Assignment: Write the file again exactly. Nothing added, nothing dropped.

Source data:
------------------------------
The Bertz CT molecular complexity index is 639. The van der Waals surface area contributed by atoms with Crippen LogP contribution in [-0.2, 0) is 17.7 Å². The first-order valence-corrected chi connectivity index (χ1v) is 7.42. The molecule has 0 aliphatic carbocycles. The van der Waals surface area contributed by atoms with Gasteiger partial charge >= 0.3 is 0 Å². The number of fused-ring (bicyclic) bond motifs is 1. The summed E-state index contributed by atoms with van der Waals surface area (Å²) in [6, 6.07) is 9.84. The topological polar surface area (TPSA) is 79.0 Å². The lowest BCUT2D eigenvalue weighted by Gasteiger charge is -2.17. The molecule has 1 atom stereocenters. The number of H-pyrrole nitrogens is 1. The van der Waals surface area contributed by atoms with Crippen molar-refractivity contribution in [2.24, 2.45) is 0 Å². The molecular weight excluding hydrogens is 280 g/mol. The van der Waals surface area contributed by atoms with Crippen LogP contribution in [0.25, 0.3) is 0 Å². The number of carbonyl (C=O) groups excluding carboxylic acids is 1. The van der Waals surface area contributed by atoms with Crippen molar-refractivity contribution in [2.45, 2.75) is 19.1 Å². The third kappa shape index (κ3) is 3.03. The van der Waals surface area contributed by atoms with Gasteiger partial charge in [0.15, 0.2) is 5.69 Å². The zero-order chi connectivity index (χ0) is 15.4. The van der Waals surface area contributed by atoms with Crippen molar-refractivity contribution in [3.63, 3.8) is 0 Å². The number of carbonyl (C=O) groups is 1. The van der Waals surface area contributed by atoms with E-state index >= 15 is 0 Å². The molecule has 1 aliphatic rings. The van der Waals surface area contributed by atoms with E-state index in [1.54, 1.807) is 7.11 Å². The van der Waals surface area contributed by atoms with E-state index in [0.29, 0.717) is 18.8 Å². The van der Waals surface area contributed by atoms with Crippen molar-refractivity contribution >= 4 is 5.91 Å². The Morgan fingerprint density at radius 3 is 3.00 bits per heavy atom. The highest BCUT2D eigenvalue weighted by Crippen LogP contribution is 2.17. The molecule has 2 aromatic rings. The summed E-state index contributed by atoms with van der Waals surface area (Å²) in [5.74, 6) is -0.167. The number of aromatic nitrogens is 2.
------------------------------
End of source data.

The Bertz CT molecular complexity index is 639. The van der Waals surface area contributed by atoms with Crippen LogP contribution in [-0.2, 0) is 17.7 Å². The first-order valence-corrected chi connectivity index (χ1v) is 7.42. The molecule has 0 aliphatic carbocycles. The van der Waals surface area contributed by atoms with Gasteiger partial charge >= 0.3 is 0 Å². The number of fused-ring (bicyclic) bond motifs is 1. The summed E-state index contributed by atoms with van der Waals surface area (Å²) in [6, 6.07) is 9.84. The topological polar surface area (TPSA) is 79.0 Å². The lowest BCUT2D eigenvalue weighted by Gasteiger charge is -2.17. The molecule has 1 atom stereocenters. The number of H-pyrrole nitrogens is 1. The van der Waals surface area contributed by atoms with Crippen molar-refractivity contribution in [2.24, 2.45) is 0 Å². The molecular weight excluding hydrogens is 280 g/mol. The van der Waals surface area contributed by atoms with Crippen LogP contribution in [0.25, 0.3) is 0 Å². The number of carbonyl (C=O) groups excluding carboxylic acids is 1. The van der Waals surface area contributed by atoms with Crippen molar-refractivity contribution in [2.45, 2.75) is 19.1 Å². The third kappa shape index (κ3) is 3.03. The van der Waals surface area contributed by atoms with Gasteiger partial charge in [0.15, 0.2) is 5.69 Å². The zero-order chi connectivity index (χ0) is 15.4. The van der Waals surface area contributed by atoms with Crippen molar-refractivity contribution in [3.63, 3.8) is 0 Å². The number of carbonyl (C=O) groups is 1. The van der Waals surface area contributed by atoms with E-state index >= 15 is 0 Å². The molecule has 1 aliphatic rings. The van der Waals surface area contributed by atoms with E-state index in [1.54, 1.807) is 7.11 Å². The van der Waals surface area contributed by atoms with E-state index in [0.29, 0.717) is 18.8 Å². The van der Waals surface area contributed by atoms with Crippen molar-refractivity contribution >= 4 is 5.91 Å². The Morgan fingerprint density at radius 3 is 3.00 bits per heavy atom. The highest BCUT2D eigenvalue weighted by Crippen LogP contribution is 2.17. The molecule has 2 aromatic rings. The summed E-state index contributed by atoms with van der Waals surface area (Å²) in [5.74, 6) is -0.167. The number of aromatic nitrogens is 2.